Blooloop has posted on July 28 a long and interesting interview of Mike Bartok, EVP - Licensing at Paramount Pictures. And Mike Bartok brings us good news about several Paramount Parks projects, including the ones in London and in Murcia, Spain, and even the Star Trek project - The Red Sea Astrarium - in Jordan!
As we know Paramount took the decision to move away from the role of attraction operator, and Mike Bartok is now looking after the licensing of Paramount’s wealth of IP which includes many much loved classics such as Star Trek, The Godfather and Forrest Gump.
Here are some excerpts of the interview in which Mike talks about the parks projects, and you can read it in full on Blooloop HERE.
How is Paramount looking to leverage IP?
Not as an owner anymore - we sold the parks and focussed on IP. We’ve shifted from being an owner operator to being a licensor, designer and non-financial partner in the projects we’re participating in.
We do get involved in terms of the strategy for the ongoing operations. We consult with our partners and have varied roles - obviously with our experience of running parks we’re in a different position than many of the other content licensors. We’re not an operator but we’re a fairly active business partner.
How is the Paramount theme park in Murcia progressing ( rendering above ) ?
It’s going quite well. Building a theme park is like building a city and its going to take a bit of time, but our development partner has commenced the infrastructure on the project and we’re anticipating beginning the attraction construction in the next few months. Hopefully the park will be open to the public sometime in 2016. We haven’t set an official date yet but the park has been fully designed and we feel the next step is to build it.
We’re really excited about it. We think of it as the next generation of theme park using all the cutting edge technology that’s available to us as well as putting into our programme a commitment to sustainability and green technology which is something that theme parks haven’t been known for in the past - we’re very committed to incorporating that and being sustainable.
The parks we owned, the ones we sold, we bought them and rebranded then and they were really good. But we’re really excited to have the opportunity to design and see come to fruition a “ground-up” Paramount park. When you rebrand you pick and choose, you don’t rebrand everything, and as you add attractions you overlay your brand. When you build form the ground up every inch of it is Paramount which is cool.
Each land will have its own feel; every place that you walk you’ll have some theming either from the movies or Paramount, or the Southern California lifestyle which we’re trying to incorporate.
And what stage is the UK theme park at ( rendering above ) ?
That’s still in quite an early stage. We’ve done some early concept work [see header image]. Planning and approval processes in the UK are quite lengthy but our development partner in the UK has made some good progress and we’re anticipating that we’ll receive planning approvals in the near future, and with the design work we’ll be able to move the project forward.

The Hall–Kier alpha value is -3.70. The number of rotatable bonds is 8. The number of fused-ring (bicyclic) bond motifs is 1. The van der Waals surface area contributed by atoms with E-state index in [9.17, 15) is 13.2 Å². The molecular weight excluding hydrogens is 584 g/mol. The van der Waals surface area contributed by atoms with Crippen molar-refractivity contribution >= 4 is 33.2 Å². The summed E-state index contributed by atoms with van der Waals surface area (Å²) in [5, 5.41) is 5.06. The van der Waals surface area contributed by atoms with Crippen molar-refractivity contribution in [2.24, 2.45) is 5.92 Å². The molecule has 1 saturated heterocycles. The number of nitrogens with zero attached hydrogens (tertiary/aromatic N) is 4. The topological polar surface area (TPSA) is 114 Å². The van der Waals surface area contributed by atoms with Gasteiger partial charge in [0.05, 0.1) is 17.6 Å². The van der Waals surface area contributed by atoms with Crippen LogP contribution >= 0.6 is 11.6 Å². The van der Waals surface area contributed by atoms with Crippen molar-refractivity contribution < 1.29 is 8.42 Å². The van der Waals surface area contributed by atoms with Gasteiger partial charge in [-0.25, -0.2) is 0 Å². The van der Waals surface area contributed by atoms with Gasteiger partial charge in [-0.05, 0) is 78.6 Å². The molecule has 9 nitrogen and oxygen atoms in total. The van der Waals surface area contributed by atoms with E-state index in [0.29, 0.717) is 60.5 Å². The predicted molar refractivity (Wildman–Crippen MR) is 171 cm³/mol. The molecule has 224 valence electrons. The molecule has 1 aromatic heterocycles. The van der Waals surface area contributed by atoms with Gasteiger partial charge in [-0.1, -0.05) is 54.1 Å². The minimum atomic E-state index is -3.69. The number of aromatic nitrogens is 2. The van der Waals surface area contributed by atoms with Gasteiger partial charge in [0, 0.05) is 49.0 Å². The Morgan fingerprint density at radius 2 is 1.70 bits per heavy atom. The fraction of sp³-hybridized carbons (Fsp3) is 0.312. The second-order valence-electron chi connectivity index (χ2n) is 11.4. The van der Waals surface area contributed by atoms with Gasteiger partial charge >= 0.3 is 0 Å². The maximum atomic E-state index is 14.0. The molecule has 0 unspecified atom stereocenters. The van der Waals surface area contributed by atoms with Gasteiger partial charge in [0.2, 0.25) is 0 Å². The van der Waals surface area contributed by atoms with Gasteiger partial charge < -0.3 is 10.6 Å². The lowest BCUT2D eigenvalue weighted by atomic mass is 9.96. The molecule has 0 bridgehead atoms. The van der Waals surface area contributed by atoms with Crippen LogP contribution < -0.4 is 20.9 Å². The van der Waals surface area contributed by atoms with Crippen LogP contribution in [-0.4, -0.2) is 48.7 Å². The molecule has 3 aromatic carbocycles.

Are there any Star Trek Attractions being developed?
We really only do stand-alone attractions with Star Trek as we have a great history with it. We have the one in Las Vegas and we’re fairly far along in terms of completing the film for the project in Jordan - The Red Sea Astrarium - with Bad Robot which should be very exciting. That’s going to be a centrepiece attraction with incredible, state-of-the-art technology. It’s more than just a film, it will be the first attraction ever made to be 4D with actual freefall mechanisms in there. It should be fantastic and with Bad Robot involved we will have that authenticity.
Star Trek fans are keen on authenticity. Does this present special challenges when developing an attraction?
Actually Star Trek is a great and one of our creatives’ favourites because it’s so vast.
The Star Trek universe has been created on both film and TV, so for the attractions that we’ve done every inch has been viewed and has to be authentic. Some of the other IPs can be a little lighter but for the Star Trek World, it really requires full commitment creatively and financially to pull it off.
Which locations do you think are particularly exciting for the future of IP development?
We’ve looked in many places. Without being too specific, there’s a lot of great markets in Asia, China especially and the Middle East. Those are areas that have our significant attention. We’ve had the good fortune to have a couple of projects in Europe, which is a mature market but were excited about it. Asia is very great opportunity with growing economies. We’ve also had some success in the Middle East, particularly with our hotel projects, and we’d like to expand that into successes in the theme park and attraction world as well.
We looked many years ago at Brazil and Argentina but there’s not as much development going on in those markets right now as there is in Asia and the Middle East. Perhaps after the World Cup is finished. Like on the UK project, after the Olympics there’s all this infrastructure in place now to be capitalised on. I think Brazil and Argentina are interesting opportunities.
Again, don't miss the full interview on Blooloop HERE as Mark talks about others Paramount projects including hotels and others attractions!